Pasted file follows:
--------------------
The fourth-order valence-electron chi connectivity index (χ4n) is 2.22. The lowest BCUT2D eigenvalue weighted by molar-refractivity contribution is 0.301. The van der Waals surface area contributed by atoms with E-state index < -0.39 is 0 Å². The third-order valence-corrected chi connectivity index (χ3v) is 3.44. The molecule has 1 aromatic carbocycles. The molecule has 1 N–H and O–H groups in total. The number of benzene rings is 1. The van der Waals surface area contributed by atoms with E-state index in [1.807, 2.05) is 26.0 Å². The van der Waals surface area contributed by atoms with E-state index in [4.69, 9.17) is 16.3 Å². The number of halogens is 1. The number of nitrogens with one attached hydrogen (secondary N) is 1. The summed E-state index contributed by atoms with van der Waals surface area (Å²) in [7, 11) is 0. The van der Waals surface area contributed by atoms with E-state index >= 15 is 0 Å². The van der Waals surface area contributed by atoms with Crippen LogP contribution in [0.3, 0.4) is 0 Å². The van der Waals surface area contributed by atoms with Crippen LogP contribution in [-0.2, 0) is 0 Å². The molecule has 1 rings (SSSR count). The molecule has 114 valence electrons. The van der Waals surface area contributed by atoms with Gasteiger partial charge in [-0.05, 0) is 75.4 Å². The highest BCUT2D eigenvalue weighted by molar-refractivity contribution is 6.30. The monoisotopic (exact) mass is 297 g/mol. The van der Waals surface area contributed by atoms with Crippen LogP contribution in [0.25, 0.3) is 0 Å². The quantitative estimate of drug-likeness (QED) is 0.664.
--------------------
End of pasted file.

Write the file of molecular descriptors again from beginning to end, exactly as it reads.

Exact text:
The fourth-order valence-electron chi connectivity index (χ4n) is 2.22. The lowest BCUT2D eigenvalue weighted by molar-refractivity contribution is 0.301. The van der Waals surface area contributed by atoms with E-state index < -0.39 is 0 Å². The third-order valence-corrected chi connectivity index (χ3v) is 3.44. The molecule has 1 aromatic carbocycles. The molecule has 1 N–H and O–H groups in total. The number of benzene rings is 1. The van der Waals surface area contributed by atoms with E-state index in [1.807, 2.05) is 26.0 Å². The van der Waals surface area contributed by atoms with E-state index in [4.69, 9.17) is 16.3 Å². The number of halogens is 1. The number of nitrogens with one attached hydrogen (secondary N) is 1. The summed E-state index contributed by atoms with van der Waals surface area (Å²) in [7, 11) is 0. The van der Waals surface area contributed by atoms with E-state index >= 15 is 0 Å². The van der Waals surface area contributed by atoms with Crippen LogP contribution in [0.3, 0.4) is 0 Å². The van der Waals surface area contributed by atoms with Crippen LogP contribution in [-0.2, 0) is 0 Å². The molecule has 1 rings (SSSR count). The molecule has 114 valence electrons. The van der Waals surface area contributed by atoms with Gasteiger partial charge in [-0.05, 0) is 75.4 Å². The highest BCUT2D eigenvalue weighted by molar-refractivity contribution is 6.30. The monoisotopic (exact) mass is 297 g/mol. The van der Waals surface area contributed by atoms with Crippen LogP contribution in [0.25, 0.3) is 0 Å². The quantitative estimate of drug-likeness (QED) is 0.664.